"Looking back on it," Maddux said in Carrie Muskat's book, 'Banks to Sandberg to Grace: Five Decades of Love and Frustration with the Chicago Cubs,' "as much as I enjoyed playing in Chicago and as much as I enjoyed living there and being a Cub, the grass was greener on the other side. I never thought playing for another organization would be better than it was playing for Chicago."
Maddux spent 11 years in Atlanta's historic rotation, but the roots of his incredible career were with the Cubs.
Chicago picked Maddux in the second round of the 1984 MLB Draft and he was an All-Star by '88 and a NL Cy Young contender by '89. In 1992, Maddux picked up the first of four straight Cy Young Awards by going 20-11 with a 2.18 ERA in 35 starts for the Cubs. That year, he also won his third Gold Glove with Chicago (out of 18 total in his career).
With the Cubs, Maddux made two All-Star teams, picked up 133 of his 355 wins and recorded 1,305 of his 3,371 career strikeouts. He is fifth in starts (298) and sixth in strikeouts in Cubs history, finishing with 33.7 bWAR in a Chicago uniform. That includes a return to the Cubs from 2004-06. In '05, he reached his 3,000th strikeout with the team that drafted him.
"I would much rather have gotten no strikeouts and won. Trust me," Maddux told the Chicago Tribune after his 3,000th strikeout game in 2005. "But it's pretty cool to get there. Not that many guys have done it."
4. Charlie Root, 1926-41
Key fact: Pitched in four World Series with Cubs.
No one in franchise history has compiled more innings (3,137 1/3), games (605) or wins (201) than Root did over the course of his 16 years with Chicago. He posted 37.8 bWAR during his career with the North Siders and is one of only 11 pitchers in MLB history to have at least 300 starts and 150 games finished in a career.
While with Chicago, Root turned in a 3.55 ERA, ending with 177 complete games, 171 games finished, 42 saves and 21 shutouts. He also pitched in the 1929, '32, '35 and '38 World Series for the Cubs. Root was famously the pitcher on the mound in Game 3 of the '32 World Series, when the myth was born that Babe Ruth called his shot before belting a homer.
"Ruth most certainly did not call his home run in that game," Root said in a 1948 interview with the Sporting News. "I ought to know. I was there."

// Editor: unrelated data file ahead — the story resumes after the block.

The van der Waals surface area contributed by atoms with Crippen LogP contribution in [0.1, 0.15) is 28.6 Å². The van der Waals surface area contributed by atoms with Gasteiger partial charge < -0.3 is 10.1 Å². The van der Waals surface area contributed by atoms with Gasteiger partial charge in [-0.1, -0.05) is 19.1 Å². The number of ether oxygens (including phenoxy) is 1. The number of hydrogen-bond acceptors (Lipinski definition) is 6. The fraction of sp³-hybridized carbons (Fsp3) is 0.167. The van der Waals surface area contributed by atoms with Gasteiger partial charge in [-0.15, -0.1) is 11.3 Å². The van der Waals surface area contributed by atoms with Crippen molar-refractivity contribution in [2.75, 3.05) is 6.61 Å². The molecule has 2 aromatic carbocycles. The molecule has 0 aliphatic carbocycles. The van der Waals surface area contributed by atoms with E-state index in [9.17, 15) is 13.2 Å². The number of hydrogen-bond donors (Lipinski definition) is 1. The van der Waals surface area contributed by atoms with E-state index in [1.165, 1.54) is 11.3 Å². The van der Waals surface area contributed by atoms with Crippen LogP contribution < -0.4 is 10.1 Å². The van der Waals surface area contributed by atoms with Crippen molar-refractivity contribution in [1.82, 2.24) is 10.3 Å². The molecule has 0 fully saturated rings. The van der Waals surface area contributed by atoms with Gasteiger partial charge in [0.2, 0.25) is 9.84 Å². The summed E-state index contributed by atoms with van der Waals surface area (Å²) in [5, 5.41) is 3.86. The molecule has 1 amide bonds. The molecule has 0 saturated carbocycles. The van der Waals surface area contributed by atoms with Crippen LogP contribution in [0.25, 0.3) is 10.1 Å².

5. Carlos Zambrano, 2001-11
Key fact: Top five in NL Cy Young voting three times.
There are many pitchers who could have been ranked fifth here, but we'll go with arguably the greatest international signing in Cubs history.
Over 11 years with Chicago, "Big Z" made three All-Star teams, won three Silver Slugger Awards and spun a no-hitter (Sept. 14, 2008). Zambrano pitched in three postseasons for the Cubs and finished his career eighth in starts (282) and ninth in bWAR (37.7) in Chicago history. Only Jenkins (2,038) has more strikeouts than Zambrano (1,542) in team history, too.
Zambrano also set a club record with 23 home runs. In fact, his 5.6 WAR as a hitter (5.5 with the Cubs) remains the most among all Major League pitchers dating back to 2000. Zack Greinke is next on that list at 5.1.
This was perhaps the most daunting list to create, given the considerable number of deserving candidates for the top five. Chicago's history is filled with great right-handed starting pitchers, dating back to the late 1800s. That makes doing this list based largely on WAR a real challenge. So, the rankings I ultimately went with here was an attempt to represent multiple eras in team history.
With that in mind, let's first recognize Bill Hutchinson (1889-95), who averaged 40 wins, 65 starts and 595 innings with a 2.76 ERA across the 1890-92 seasons. Then, there's Hall of Famer Clark Griffith (1893-1900), who is credited with 45.3 bWAR for Chicago. He topped 300 innings five times, had 20-plus wins six times and turned in a pristine 1.88 ERA with 24 victories in 1898.
Let's also give a nod here to NL Cy Young Award winners Rick Sutcliffe (1984-91) and Jake Arrieta (2013-17) -- the latter of which turned in one of the more dominant seasons (2015) in Cubs history. This section would be incomplete without also mentioning 1998 NL Rookie of the Year Kerry Wood, whose 20-strikeout game that season was a performance for the ages.
Others worth noting include Kyle Hendricks (20.4 bWAR, 2014-present), Rick Reuschel (48.3 bWAR from 1972-81, '83-84), Bob Rush (33.5 bWAR from 1948-57), Claude Passeau (33.2 bWAR from 1939-47) and Pete Alexander (41.0 bWAR from 1918-26), among plenty of other worthy arms.
Jordan Bastian covers the Cubs for MLB.com. He previously covered the Indians from 2011-18 and the Blue Jays from 2006-10. Read his blog, Major League Bastian and follow him on Twitter @MLBastian.